by Isabel Flores Garcia, Education and Outreach Representative
When creating an Injury and Illness Prevention Program or IIPP, there must be a system in place for all worksites that periodically assesses the work environment for health and safety hazards that can cause injuries and illnesses. Conducting regular inspections and reviewing information provided by workers through surveys, interviews, and other methods can help to complete this hazard assessment.
Inspections must be performed when:
- The IIPP is first established
- New processes, procedures, equipment, or substances (e.g., chemicals) are introduced in the workplace
- New, previously unidentified hazards are recognized
- There is a near miss or when occupational injuries and illnesses occur
- There are new hires and/or permanent or intermittent workers are reassigned to tasks for which a hazard evaluation has not been previously conducted
- Whenever workplace conditions warrant an inspection
Once the system has been set in place, it is important to indicate who will be responsible for conducting these inspections. Assessing and inspecting hazards not only ensures that workers are being kept safe, but also allows workers to see that their health and safety is a priority on the job.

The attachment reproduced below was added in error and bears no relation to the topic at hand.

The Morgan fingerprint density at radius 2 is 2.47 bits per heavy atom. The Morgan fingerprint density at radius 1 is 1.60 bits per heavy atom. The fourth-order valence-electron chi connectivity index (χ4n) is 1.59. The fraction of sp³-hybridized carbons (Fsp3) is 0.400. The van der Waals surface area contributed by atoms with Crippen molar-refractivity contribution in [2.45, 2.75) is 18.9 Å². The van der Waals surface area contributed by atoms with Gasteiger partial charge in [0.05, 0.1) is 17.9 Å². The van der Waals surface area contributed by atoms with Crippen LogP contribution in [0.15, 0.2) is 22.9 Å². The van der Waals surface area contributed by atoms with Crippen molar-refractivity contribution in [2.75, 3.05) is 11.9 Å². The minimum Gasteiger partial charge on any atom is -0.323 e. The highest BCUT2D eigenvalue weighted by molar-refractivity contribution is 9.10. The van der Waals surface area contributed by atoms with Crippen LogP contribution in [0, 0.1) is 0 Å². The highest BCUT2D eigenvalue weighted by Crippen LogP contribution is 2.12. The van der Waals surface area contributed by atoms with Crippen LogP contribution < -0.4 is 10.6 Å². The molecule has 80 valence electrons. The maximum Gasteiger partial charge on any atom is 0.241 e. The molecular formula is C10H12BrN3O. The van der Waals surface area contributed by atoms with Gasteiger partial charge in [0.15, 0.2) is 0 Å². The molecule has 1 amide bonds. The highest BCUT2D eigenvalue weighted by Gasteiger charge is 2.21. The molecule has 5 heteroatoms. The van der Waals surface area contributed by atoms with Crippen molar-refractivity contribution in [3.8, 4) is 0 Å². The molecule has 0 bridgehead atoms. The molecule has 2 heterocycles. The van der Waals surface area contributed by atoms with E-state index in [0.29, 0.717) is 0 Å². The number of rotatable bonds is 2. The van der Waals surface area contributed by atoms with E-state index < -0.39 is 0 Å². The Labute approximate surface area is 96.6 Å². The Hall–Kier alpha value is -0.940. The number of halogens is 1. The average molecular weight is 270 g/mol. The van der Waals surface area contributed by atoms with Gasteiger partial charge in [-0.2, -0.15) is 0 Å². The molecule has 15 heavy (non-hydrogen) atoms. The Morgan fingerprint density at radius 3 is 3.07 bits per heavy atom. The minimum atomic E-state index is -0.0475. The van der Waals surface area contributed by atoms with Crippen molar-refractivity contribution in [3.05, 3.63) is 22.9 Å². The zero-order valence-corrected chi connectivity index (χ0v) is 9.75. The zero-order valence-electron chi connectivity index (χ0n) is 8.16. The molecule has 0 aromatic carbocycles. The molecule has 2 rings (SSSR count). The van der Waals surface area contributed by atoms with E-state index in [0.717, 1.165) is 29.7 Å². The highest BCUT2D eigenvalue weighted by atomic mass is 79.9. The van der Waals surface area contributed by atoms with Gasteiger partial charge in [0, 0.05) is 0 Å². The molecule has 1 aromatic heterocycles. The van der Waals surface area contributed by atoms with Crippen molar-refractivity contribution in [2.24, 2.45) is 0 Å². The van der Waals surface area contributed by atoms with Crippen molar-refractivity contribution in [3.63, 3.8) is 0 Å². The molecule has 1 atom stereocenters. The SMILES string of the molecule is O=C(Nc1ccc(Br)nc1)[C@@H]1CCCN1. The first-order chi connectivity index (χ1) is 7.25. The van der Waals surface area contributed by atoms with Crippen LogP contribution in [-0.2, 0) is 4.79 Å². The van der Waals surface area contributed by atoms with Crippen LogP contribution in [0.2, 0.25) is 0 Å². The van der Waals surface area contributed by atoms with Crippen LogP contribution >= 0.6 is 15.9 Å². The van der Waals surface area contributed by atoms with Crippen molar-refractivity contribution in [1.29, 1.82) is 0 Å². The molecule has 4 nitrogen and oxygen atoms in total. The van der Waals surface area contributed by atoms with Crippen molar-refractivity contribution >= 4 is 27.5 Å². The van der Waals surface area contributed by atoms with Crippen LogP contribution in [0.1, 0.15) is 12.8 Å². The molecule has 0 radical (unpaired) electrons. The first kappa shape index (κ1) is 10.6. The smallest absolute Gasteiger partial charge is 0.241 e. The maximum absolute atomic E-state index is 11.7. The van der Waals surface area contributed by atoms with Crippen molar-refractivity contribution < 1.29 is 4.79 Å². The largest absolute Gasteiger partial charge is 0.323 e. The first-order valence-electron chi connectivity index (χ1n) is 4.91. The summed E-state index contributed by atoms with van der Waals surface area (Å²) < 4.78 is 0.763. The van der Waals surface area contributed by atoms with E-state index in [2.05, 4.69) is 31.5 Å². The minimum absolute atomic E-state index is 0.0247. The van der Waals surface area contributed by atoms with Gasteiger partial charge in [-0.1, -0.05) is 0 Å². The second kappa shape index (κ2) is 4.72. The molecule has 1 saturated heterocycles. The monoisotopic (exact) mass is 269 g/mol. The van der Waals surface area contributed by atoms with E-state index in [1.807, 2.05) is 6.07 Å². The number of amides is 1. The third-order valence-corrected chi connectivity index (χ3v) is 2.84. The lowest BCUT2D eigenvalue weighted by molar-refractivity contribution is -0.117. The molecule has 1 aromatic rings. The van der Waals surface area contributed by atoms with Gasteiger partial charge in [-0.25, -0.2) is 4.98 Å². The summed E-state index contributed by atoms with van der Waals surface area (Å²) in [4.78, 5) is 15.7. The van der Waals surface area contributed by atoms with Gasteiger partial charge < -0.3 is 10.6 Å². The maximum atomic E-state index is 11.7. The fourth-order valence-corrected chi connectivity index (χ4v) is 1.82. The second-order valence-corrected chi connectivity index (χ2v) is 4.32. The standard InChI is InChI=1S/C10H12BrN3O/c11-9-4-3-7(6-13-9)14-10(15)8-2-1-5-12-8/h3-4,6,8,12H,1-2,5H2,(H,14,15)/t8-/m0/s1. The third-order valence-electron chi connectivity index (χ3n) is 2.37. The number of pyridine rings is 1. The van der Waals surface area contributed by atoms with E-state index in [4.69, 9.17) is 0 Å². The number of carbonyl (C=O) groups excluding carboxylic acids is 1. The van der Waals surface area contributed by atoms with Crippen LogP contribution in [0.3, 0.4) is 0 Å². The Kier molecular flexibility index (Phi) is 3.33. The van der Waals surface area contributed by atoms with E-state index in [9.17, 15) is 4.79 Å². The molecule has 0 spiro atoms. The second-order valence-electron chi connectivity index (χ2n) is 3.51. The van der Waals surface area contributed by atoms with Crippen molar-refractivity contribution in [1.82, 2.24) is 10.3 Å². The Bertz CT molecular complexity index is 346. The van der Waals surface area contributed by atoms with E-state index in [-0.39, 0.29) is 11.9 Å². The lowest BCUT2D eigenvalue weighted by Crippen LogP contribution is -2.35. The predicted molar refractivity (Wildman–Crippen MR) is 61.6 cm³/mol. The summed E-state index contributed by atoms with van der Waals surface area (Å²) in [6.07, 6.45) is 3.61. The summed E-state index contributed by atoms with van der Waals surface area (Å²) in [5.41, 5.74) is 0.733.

- Learn more about our free Injury and Illness Prevention Program (IIPP) trainings
- Look out for next month’s Próximamente, as it will cover Investigation of Accidents, Injuries, and Illnesses (Title 8 CCR §3203 (a) (5))
This article is based on the Worker Occupational Safety and Health Training and Education Program (WOSHTEP) administered by the Commission on Health and Safety and Workers' Compensation in the California Department of Industrial Relations through interagency agreements with the Labor Occupational Health Program at the University of California, Berkeley; the Western Center for Agricultural Health and Safety at the University of California, Davis; and the Labor Occupational Safety and Health Program at the University of California, Los Angeles.